Paul Ciancia, the man accused of a shooting rampage at Los Angeles International Airport, has been in a hospital since Friday. He's been charged in a rather brief and perfunctory complaint, but he hasn't made a court appearance. Since he hasn't made a court appearance, an attorney hasn't been appointed to represent him. Since an attorney hasn't been represented to appoint him, law enforcement can continue to try to question him.
The Los Angeles County Federal Public Defender's Office – which has some of the best trial lawyers I've ever seen — thought that maybe Ciancia could use a lawyer. They filed an application to be appointed in the case.
The government swiftly opposed the motion. Some of their arguments purport to be about conservation of court resources — the Public Defender can't show yet that Ciancia's family wants them appointed or that he qualifies for a court-appointed lawyer. But the heart of the government's opposition is the passage in which it shows that it understands what defense attorneys do, and what defendants do when they don't have attorneys:
The practical effect of appointing counsel at this time – other than prematurely selecting the FPD as Ciancia's legal counsel without input from Ciancia – would be to prevent the government from questioning Ciancia, as he would then be a represented party. Significantly, this would also preclude the government from questioning Ciancia, pursuant to the recognized public-safety exception to the Miranda rule, on the possible existence of co-conspirators, organizational support for his actions, and other violent plots about which Ciancia could have knowledge. . . . Moreover, the United States Supreme Court has created an investigative framework, notably in Massiah and Miranda, in which the government may question a defendant without counsel after an arrest and prior to arraignment in order to obtain information important to the investigation and to public safety. The unilateral action by the Court now urged by the FPD would foreclose the opportunity — should Ciancia so choose — to waive his constitutional rights and speak to the government about the offense prior to his arraignment. In most other cases, that brief window between arrest and arraignment would have already closed by the time of the FPD request. Ciancia’s injuries, which have prevented him from speaking with anyone and thus have enlarged that window, should not alter the investigative framework constructed by the Supreme Court.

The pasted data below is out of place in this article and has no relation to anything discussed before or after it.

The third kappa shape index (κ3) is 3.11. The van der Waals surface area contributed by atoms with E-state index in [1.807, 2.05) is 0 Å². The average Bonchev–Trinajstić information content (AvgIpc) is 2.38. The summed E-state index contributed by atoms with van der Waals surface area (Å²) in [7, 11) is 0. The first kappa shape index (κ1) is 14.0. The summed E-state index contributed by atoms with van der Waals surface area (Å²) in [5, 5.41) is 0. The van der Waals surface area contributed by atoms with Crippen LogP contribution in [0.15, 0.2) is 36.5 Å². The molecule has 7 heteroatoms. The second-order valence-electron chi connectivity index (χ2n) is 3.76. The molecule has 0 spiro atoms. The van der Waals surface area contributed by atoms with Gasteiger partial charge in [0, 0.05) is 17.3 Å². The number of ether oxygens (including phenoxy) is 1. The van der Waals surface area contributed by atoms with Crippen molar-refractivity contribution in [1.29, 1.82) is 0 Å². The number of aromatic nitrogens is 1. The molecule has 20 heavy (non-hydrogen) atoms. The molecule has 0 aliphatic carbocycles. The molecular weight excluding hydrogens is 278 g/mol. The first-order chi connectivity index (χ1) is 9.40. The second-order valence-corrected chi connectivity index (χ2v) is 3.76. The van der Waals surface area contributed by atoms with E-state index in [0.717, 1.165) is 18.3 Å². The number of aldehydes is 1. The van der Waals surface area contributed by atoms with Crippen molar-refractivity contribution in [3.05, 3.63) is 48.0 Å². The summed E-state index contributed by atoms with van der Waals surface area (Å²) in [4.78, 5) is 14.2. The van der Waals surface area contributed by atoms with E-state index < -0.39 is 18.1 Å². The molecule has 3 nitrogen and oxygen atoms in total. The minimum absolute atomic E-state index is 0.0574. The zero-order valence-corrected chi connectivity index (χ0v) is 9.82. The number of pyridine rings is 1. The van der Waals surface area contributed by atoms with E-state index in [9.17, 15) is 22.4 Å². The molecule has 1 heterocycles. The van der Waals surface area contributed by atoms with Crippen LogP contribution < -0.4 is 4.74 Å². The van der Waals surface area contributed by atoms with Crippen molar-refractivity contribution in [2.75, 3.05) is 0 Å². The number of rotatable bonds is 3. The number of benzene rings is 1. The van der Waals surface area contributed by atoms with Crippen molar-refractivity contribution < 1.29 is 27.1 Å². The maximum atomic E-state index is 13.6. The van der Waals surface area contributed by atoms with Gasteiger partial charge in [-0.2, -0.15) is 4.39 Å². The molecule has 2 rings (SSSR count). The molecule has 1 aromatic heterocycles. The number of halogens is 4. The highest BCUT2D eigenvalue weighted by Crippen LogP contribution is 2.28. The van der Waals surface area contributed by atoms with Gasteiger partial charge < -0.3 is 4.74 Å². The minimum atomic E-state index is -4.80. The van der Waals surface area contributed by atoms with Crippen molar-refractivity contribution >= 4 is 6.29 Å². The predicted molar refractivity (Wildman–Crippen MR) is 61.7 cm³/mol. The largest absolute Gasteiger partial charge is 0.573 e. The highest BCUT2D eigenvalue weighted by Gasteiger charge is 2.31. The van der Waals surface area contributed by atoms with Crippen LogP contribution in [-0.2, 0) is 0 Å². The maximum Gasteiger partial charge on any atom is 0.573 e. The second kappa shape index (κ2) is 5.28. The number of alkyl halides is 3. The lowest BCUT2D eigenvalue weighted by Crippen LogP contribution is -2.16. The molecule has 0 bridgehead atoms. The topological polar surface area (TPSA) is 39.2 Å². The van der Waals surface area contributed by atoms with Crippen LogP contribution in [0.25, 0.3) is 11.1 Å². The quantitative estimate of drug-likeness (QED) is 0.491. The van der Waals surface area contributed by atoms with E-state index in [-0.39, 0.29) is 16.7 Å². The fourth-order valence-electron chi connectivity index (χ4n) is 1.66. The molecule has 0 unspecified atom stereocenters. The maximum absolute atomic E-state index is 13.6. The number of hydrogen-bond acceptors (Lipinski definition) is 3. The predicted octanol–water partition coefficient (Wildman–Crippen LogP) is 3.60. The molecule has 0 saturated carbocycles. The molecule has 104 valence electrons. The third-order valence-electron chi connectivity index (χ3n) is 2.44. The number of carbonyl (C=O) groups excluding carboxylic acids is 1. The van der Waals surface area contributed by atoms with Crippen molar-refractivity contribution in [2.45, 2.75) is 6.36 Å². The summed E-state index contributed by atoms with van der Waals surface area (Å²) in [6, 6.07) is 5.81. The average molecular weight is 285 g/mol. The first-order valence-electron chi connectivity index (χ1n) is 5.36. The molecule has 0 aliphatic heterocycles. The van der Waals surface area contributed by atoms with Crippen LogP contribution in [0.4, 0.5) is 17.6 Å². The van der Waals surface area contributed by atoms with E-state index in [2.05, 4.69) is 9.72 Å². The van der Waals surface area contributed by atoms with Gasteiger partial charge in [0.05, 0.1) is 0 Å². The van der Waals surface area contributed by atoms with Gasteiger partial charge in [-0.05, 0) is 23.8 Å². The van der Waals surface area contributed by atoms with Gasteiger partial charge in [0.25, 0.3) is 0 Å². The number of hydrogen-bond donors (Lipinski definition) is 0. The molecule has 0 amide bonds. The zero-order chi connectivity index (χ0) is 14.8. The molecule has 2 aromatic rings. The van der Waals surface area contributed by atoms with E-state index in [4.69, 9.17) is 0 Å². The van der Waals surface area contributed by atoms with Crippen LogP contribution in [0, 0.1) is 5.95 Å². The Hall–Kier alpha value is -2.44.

The government is right that it can't question represented defendants without their attorney's consent. The government is right that there is a (much-abused) public safety exception to Miranda allowing very limited questioning to assess an imminent threat to public safety. The government is dead wrong — in fact, it's lying — when it says that appointing the Federal Public Defender would "foreclose" Ciancia's ability to waive his rights and talk to law enforcement. What the government means is that the government's ability to coerce Ciancia into waiving rights without the advice of an attorney will be foreclosed by the appointment of a lawyer.
The government knows very well that only a damn fool in Ciancia's position answers law enforcement questions without legal advice. The government knows that a lawyer may advise Ciancia to shut up. The government knows that advice might be in Ciancia's own best interests. The government knows that Ciancia's best play may or may not be to shut up, and that only an experienced criminal defense attorney can give him reliable advice on that decision.
The government doesn't want someone looking out for Ciancia's best interests any earlier than is absolutely required. When Paul Ciancia is questioned in a hospital bed, the government doesn't want him to make decisions based on good legal advice. The government wants Paul Ciancia to make decisions based on fear and pain, and the threats, lies, half-promises, and bullshit that law enforcement will throw at him.
Paul Ciancia is an extreme case, but an illustrative one. Remember: law enforcement officers asking you questions are not looking out for your best interests. They're often asking you to do things that they know are not in your best interest, and that they know any attorney would tell you not to do.
Edited to add: either I missed this on the docket before, or it was just added:
The Magistrate Judge has read and considered all documents submitted or filed in this case, including all documents submitted or filed in support of and in opposition to the Application. The Magistrate Judge has taken the Application under submission without oral argument. The Application is granted. It is ordered that the Office of the Public Defender is provisionally appointed to represent Defendant.
Last 5 posts by Ken White
- Gawker, Money, Speech, And Justice - August 18th, 2016
- Lawsplainer: No, Donald Trump's "Second Amendment" Comment Isn't Criminal - August 9th, 2016
- Why Openness About Mental Illness is Worth The Effort And Discomfort - August 9th, 2016
- A Rare Federal Indictment For Online Threats Against Game Industry - July 28th, 2016
- John Hinckley, Jr. and the Rule of Law - July 27th, 2016